As part of the investigation, we took the step of a limited review of this third party’s Microsoft operated accounts. While Microsoft’s terms of service make clear our permission for this type of review, this happens only in the most exceptional circumstances. We apply a rigorous process before reviewing such content. In this case, there was a thorough review by a legal team separate from the investigating team and strong evidence of a criminal act that met a standard comparable to that required to obtain a legal order to search other sites. In fact, as noted above, such a court order was issued in other aspects of the investigation.”

About an hour later, we received a second email, this time a statement by John Frank, Microsoft Vice President and Deputy General Counsel:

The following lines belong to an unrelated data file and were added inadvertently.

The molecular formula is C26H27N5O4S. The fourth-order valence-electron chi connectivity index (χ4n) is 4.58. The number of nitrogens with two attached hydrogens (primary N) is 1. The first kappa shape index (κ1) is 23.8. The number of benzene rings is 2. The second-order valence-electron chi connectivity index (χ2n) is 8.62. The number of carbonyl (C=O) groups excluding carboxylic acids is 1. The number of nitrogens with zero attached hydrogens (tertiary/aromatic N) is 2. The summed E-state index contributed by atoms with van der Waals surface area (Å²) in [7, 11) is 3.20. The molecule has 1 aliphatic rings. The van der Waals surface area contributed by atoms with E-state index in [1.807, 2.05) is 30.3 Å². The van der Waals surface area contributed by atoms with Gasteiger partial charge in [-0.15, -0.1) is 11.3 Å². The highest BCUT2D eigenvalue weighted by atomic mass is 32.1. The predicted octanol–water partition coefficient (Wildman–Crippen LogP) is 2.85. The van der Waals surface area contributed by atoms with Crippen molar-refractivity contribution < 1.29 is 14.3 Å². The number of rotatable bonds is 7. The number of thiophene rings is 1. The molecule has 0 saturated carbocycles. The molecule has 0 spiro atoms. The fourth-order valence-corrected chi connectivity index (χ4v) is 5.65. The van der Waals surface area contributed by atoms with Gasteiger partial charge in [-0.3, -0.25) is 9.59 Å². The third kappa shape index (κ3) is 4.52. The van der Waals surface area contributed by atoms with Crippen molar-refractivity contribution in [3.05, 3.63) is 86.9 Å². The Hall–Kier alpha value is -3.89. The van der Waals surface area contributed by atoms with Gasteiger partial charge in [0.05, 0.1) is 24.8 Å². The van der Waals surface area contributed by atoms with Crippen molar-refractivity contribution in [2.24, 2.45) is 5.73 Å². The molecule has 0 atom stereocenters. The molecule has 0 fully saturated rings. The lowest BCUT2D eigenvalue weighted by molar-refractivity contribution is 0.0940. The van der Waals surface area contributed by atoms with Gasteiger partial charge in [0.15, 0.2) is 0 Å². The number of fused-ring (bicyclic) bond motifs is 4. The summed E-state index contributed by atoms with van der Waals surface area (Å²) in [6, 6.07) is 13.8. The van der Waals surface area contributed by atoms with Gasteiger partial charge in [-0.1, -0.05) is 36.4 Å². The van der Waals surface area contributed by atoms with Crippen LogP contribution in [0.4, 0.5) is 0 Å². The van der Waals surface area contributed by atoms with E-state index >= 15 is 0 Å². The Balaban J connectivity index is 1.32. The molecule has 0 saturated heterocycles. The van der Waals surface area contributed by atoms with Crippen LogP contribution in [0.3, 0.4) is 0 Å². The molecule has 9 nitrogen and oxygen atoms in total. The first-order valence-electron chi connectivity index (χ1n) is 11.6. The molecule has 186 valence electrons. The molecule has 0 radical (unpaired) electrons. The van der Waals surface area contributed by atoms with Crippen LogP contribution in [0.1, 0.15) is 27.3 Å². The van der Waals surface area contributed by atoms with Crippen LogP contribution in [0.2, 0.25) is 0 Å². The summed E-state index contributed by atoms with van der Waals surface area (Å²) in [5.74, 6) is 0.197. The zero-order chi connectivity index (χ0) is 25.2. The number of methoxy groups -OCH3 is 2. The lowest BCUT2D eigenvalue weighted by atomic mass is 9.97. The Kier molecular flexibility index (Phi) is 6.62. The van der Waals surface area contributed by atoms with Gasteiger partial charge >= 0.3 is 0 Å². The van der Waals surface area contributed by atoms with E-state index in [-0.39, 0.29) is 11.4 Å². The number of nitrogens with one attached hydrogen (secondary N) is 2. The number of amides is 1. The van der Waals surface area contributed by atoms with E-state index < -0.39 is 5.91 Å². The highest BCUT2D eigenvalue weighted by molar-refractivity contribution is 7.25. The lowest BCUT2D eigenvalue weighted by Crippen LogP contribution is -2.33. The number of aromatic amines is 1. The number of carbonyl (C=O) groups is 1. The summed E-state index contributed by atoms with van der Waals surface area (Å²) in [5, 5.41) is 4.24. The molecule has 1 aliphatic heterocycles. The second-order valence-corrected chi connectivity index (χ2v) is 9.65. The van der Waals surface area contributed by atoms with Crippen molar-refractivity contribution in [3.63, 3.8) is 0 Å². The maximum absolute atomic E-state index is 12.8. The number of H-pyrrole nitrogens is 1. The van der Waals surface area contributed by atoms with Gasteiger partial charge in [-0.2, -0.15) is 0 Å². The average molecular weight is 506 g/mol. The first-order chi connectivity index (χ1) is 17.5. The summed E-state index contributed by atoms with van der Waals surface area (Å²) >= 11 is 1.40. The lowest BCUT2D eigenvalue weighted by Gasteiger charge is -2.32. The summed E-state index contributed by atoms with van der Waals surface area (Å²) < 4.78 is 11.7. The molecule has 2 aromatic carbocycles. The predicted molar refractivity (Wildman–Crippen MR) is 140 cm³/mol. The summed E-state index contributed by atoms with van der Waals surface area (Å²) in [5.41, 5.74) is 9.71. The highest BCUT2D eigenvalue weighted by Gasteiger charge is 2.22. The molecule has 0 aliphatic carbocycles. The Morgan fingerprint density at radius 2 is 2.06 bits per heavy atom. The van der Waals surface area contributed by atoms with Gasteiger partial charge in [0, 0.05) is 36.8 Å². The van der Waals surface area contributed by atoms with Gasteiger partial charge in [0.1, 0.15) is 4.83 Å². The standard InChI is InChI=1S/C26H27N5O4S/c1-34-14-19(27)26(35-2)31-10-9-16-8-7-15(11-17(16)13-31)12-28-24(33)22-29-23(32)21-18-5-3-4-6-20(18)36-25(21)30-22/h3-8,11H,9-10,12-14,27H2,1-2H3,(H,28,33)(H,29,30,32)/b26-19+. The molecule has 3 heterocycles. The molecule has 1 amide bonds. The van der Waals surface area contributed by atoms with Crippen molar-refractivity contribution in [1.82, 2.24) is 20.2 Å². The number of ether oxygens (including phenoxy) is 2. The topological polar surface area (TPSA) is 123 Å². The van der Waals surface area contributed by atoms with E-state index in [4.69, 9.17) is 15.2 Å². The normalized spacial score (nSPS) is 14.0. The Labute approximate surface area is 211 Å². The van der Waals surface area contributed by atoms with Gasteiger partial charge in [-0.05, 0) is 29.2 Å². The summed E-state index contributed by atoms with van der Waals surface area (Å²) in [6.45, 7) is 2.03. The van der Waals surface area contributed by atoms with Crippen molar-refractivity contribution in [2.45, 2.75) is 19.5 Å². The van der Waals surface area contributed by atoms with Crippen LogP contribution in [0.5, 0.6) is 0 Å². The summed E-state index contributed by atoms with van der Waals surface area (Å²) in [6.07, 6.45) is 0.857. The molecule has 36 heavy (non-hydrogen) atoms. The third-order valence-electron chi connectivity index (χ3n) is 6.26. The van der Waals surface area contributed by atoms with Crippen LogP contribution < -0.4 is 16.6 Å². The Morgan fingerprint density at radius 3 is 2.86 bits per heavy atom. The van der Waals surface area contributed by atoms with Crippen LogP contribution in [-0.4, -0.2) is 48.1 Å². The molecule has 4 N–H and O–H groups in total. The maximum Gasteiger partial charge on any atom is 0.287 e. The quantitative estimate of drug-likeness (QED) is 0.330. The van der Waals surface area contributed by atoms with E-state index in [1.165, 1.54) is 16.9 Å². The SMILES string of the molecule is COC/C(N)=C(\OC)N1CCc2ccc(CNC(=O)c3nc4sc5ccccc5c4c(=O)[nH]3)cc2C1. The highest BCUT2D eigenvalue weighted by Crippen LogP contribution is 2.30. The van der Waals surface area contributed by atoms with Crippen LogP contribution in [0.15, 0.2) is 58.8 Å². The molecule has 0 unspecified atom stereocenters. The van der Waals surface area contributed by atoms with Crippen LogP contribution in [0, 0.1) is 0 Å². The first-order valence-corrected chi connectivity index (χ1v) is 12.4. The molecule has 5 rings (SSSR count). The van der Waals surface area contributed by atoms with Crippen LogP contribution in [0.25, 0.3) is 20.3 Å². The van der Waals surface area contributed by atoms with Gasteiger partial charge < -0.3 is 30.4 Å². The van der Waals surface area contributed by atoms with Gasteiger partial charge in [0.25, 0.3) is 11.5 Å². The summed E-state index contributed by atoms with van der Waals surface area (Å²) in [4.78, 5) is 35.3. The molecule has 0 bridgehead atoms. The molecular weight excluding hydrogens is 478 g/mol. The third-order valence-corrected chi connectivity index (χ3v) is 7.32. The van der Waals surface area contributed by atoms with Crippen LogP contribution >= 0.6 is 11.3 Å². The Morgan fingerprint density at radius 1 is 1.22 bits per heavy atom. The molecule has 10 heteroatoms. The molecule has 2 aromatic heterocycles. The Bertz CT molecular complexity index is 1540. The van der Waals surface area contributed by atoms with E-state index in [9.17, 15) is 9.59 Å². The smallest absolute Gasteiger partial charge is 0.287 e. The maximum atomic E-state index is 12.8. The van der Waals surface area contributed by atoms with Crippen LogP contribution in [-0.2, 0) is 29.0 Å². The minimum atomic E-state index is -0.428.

We believe that Outlook and Hotmail email are and should be private. Today there has been coverage about a particular case. While we took extraordinary actions in this case based on the specific circumstances and our concerns about product integrity that would impact our customers, we want to provide additional context regarding how we approach these issues generally and how we are evolving our policies.

Courts do not issue orders authorizing someone to search themselves, since obviously no such order is needed. So even when we believe we have probable cause, it’s not feasible to ask a court to order us to search ourselves. However, even we should not conduct a search of our own email and other customer services unless the circumstances would justify a court order, if one were available. In order to build on our current practices and provide assurances for the future, we will follow the following policies going forward: